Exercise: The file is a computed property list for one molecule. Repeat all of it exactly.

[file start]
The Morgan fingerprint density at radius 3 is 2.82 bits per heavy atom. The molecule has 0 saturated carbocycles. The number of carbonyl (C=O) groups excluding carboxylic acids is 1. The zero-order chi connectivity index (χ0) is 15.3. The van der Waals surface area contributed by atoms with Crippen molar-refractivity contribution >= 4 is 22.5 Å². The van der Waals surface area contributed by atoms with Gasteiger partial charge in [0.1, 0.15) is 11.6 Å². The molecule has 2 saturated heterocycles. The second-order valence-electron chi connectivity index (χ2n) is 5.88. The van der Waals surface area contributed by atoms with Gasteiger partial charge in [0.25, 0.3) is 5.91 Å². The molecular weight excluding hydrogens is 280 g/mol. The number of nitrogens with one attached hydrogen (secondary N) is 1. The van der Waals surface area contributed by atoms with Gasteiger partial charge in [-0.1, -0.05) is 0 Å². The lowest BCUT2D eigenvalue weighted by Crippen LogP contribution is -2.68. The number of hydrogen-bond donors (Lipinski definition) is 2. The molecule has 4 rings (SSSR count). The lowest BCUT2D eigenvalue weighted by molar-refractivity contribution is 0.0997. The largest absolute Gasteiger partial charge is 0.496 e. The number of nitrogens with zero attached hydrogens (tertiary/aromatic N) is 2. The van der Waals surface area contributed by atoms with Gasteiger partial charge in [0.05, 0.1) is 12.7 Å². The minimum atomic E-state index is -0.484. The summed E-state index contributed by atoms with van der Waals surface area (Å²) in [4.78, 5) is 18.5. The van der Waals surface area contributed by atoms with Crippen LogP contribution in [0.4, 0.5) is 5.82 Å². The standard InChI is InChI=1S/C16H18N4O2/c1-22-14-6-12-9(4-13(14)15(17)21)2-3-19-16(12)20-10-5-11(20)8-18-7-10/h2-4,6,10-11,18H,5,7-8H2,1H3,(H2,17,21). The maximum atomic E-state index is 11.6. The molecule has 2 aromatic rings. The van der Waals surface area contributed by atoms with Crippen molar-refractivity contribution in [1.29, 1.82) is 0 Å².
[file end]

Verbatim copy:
The Morgan fingerprint density at radius 3 is 2.82 bits per heavy atom. The molecule has 0 saturated carbocycles. The number of carbonyl (C=O) groups excluding carboxylic acids is 1. The zero-order chi connectivity index (χ0) is 15.3. The van der Waals surface area contributed by atoms with Crippen molar-refractivity contribution >= 4 is 22.5 Å². The van der Waals surface area contributed by atoms with Gasteiger partial charge in [0.1, 0.15) is 11.6 Å². The molecule has 2 saturated heterocycles. The second-order valence-electron chi connectivity index (χ2n) is 5.88. The van der Waals surface area contributed by atoms with Gasteiger partial charge in [0.25, 0.3) is 5.91 Å². The molecular weight excluding hydrogens is 280 g/mol. The number of nitrogens with one attached hydrogen (secondary N) is 1. The van der Waals surface area contributed by atoms with Gasteiger partial charge in [-0.1, -0.05) is 0 Å². The lowest BCUT2D eigenvalue weighted by Crippen LogP contribution is -2.68. The number of hydrogen-bond donors (Lipinski definition) is 2. The molecule has 4 rings (SSSR count). The lowest BCUT2D eigenvalue weighted by molar-refractivity contribution is 0.0997. The largest absolute Gasteiger partial charge is 0.496 e. The number of nitrogens with zero attached hydrogens (tertiary/aromatic N) is 2. The van der Waals surface area contributed by atoms with Gasteiger partial charge in [0.05, 0.1) is 12.7 Å². The minimum atomic E-state index is -0.484. The summed E-state index contributed by atoms with van der Waals surface area (Å²) in [4.78, 5) is 18.5. The van der Waals surface area contributed by atoms with Crippen LogP contribution in [0.4, 0.5) is 5.82 Å². The standard InChI is InChI=1S/C16H18N4O2/c1-22-14-6-12-9(4-13(14)15(17)21)2-3-19-16(12)20-10-5-11(20)8-18-7-10/h2-4,6,10-11,18H,5,7-8H2,1H3,(H2,17,21). The maximum atomic E-state index is 11.6. The molecule has 2 aromatic rings. The van der Waals surface area contributed by atoms with Crippen molar-refractivity contribution in [1.29, 1.82) is 0 Å².